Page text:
WebM seems to be better supported in my experience, but I still encounter issues with it from time to time. I'm still waiting to find someone aside from 4channers, elgoog and redditors who really like the those formats, since I genuinely haven't found any good reason to use those over the standard formats like MP4, PNG and JPEG, which just works as it should. Whatever happened to making stuff easy to access? -_-
Compa Compa
Banned: ok no
Posted on 2022-07-02 10:30 Link | ID: 123
Whatever happened to making stuff easy to access?
2016 happened.
luatic luatic
Posted on 2022-07-02 16:29 (edited 2022-07-02 16:59) Link | ID: 129
Can WEBP store extended metadata like camera-related information the way a JPEG can? (I'm fairly sure a PNG doesn't officially support extended metadata, even if one was to hack it into the file, I imagine support for it in image viewers and whatnot would be patchy.)
1. PNGs do officially support arbitrary ancillary chunks, so extend as you wish ;) (just keep in mind that most viewers will probably happily ignore them)
2. There are multiple predefined ancillary chunks for storing textual information
Compa Compa
Banned: ok no
Posted on 2022-07-02 22:53 Link | ID: 132
Oh, that's interesting. Dunno if I'd go as far as storing a photograph as a PNG though, I mean, JPEG is optimised for photographs and printing aforementioned photographs...
ROllerozxa ROllerozxa
Site Admin
Posted on 2022-07-15 16:10 Link | ID: 231
Just found out ffmpeg not only works with audio and video but also images... So it can quickly convert Webp to a PNG or a JPEG depending on the output extension you give it, just like how you can quickly convert between video and audio formats by relying on ffmpeg usually being smart enough to detect from file extension!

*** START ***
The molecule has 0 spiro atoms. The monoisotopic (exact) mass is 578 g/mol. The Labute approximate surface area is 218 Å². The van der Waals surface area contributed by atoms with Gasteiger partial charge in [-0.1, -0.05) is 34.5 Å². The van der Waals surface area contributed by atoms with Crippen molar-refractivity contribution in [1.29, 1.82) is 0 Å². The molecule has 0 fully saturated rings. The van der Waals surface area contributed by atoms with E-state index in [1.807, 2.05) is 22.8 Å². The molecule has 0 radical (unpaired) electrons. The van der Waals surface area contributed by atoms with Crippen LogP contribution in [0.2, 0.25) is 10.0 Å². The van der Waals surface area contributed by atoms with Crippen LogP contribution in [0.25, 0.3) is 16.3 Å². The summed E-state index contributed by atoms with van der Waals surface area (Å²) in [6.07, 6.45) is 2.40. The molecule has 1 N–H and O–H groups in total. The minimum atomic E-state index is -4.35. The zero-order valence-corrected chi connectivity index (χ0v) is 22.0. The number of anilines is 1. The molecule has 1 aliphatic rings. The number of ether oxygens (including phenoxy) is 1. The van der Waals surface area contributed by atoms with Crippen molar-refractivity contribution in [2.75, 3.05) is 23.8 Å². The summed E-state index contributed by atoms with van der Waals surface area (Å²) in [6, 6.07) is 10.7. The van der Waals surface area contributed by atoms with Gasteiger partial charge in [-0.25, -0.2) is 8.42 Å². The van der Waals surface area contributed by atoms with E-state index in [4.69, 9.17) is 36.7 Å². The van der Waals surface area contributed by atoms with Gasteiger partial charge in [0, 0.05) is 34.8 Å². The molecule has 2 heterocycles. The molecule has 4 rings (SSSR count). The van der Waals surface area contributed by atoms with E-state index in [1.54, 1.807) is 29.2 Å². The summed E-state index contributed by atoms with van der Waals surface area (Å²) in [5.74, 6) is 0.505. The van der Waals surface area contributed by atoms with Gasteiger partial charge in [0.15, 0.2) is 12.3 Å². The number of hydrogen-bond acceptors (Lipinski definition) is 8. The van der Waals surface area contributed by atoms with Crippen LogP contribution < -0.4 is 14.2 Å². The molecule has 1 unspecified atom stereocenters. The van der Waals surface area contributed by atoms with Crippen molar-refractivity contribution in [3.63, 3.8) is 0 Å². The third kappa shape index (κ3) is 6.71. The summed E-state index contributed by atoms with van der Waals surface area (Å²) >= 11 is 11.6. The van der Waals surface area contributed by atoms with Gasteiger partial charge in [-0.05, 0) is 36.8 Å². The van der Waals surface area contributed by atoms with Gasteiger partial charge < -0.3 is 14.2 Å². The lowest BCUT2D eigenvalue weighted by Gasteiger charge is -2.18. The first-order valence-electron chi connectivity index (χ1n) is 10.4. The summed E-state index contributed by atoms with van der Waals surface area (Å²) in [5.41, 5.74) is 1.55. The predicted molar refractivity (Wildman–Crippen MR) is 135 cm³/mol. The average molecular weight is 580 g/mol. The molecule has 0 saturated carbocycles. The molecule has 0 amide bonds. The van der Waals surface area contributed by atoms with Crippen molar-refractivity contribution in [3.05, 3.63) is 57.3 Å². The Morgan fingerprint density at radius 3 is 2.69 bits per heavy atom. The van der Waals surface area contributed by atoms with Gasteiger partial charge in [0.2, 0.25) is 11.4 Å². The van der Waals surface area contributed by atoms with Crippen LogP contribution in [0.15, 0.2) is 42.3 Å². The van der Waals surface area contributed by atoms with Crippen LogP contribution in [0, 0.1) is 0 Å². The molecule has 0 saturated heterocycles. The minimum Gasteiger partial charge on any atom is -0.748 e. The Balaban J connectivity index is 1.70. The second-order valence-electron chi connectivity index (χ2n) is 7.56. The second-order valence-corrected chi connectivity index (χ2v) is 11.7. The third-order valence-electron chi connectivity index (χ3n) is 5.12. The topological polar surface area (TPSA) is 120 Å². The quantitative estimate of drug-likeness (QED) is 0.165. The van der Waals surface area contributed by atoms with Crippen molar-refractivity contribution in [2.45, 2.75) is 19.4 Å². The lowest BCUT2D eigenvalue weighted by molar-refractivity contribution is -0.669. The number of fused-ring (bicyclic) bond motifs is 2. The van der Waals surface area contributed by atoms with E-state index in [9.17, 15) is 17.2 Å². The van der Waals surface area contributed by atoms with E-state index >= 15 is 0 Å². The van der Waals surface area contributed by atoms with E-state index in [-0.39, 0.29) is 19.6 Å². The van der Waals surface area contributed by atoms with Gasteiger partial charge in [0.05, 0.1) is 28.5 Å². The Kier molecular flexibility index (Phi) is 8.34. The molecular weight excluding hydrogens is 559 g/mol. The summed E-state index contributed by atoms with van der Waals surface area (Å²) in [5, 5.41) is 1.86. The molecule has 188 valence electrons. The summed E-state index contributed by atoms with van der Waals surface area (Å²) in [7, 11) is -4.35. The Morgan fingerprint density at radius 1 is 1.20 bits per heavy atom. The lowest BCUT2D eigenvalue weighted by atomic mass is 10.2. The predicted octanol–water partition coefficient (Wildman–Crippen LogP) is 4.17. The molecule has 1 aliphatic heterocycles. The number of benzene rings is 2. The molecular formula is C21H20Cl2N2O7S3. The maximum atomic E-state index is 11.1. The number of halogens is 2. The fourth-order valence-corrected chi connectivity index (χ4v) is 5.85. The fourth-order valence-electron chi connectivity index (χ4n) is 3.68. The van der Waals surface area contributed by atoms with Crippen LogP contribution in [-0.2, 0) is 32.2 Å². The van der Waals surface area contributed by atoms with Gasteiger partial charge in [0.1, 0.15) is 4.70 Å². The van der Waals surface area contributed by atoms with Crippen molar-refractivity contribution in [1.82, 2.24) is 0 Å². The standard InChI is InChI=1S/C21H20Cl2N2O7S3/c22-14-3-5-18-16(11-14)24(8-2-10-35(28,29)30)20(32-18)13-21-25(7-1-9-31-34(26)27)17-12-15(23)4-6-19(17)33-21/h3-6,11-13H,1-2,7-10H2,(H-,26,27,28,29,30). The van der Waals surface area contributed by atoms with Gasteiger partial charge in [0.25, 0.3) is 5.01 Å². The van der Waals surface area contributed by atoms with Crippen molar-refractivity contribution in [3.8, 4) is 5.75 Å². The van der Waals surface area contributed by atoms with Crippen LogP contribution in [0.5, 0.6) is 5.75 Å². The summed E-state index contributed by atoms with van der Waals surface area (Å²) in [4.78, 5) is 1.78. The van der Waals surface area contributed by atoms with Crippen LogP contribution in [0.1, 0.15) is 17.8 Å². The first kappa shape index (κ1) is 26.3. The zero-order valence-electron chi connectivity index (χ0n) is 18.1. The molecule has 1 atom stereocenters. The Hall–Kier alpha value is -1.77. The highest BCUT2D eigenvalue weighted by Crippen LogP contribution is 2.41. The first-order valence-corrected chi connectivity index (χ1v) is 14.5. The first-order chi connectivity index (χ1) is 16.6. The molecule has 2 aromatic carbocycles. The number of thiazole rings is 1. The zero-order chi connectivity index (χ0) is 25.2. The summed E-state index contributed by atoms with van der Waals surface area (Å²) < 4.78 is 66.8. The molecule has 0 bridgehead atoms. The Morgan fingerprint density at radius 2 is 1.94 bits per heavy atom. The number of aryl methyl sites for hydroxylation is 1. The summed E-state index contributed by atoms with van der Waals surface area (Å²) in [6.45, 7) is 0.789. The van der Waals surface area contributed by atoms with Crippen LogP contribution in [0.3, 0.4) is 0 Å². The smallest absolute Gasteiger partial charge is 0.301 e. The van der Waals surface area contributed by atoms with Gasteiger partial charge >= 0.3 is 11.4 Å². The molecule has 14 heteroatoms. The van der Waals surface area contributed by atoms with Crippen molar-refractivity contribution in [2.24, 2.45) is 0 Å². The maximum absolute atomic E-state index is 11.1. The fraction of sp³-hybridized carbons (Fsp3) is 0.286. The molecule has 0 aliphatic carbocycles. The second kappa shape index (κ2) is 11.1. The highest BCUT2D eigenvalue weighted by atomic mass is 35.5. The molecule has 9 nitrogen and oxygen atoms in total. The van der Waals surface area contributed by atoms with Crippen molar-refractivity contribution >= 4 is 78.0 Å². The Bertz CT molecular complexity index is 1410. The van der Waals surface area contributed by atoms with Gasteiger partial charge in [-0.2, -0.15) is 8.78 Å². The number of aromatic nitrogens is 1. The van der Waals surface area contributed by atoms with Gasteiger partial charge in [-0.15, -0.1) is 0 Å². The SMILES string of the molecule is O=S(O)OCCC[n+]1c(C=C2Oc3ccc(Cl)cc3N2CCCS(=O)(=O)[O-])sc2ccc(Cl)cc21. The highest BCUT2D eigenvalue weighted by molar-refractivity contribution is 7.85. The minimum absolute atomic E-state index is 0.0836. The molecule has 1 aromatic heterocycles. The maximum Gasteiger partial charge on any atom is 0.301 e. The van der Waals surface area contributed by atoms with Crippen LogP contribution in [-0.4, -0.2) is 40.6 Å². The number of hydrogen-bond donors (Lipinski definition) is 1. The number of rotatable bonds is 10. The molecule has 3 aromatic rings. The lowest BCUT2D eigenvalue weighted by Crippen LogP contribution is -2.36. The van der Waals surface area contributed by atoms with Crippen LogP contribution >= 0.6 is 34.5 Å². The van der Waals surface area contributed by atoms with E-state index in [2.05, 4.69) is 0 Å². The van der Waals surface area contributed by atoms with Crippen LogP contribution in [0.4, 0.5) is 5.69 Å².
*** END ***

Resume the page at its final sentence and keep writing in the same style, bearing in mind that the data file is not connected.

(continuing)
ffmpeg -i <image>.webp <image>.png

Another point for ffmpeg being the Swiss army knife of multimedia manipulation from the command-line, Imagemagick beware.
Compa Compa
Banned: ok no
Posted on 2022-07-15 16:47 Link | ID: 235
Oh that's really handy to know, thanks! It's also unsurprising it can work with images since I've used ffmpeg's loop function to effectively put audio and an image into a YouTube-ready video and the filesize is barely more than the audio usually. :D
ROllerozxa ROllerozxa
Site Admin
Posted on 2022-07-15 17:10 Link | ID: 239
Oh yeah that is pretty cool too, I've actually done that for making music videos, combining an audio file and a static image into a video. It's a whole lot easier and faster than opening up Kdenlive and making it there especially when doing an entire soundtrack in bulk.

In fact, I think this even deserves an entire thread just talking about ffmpeg. :D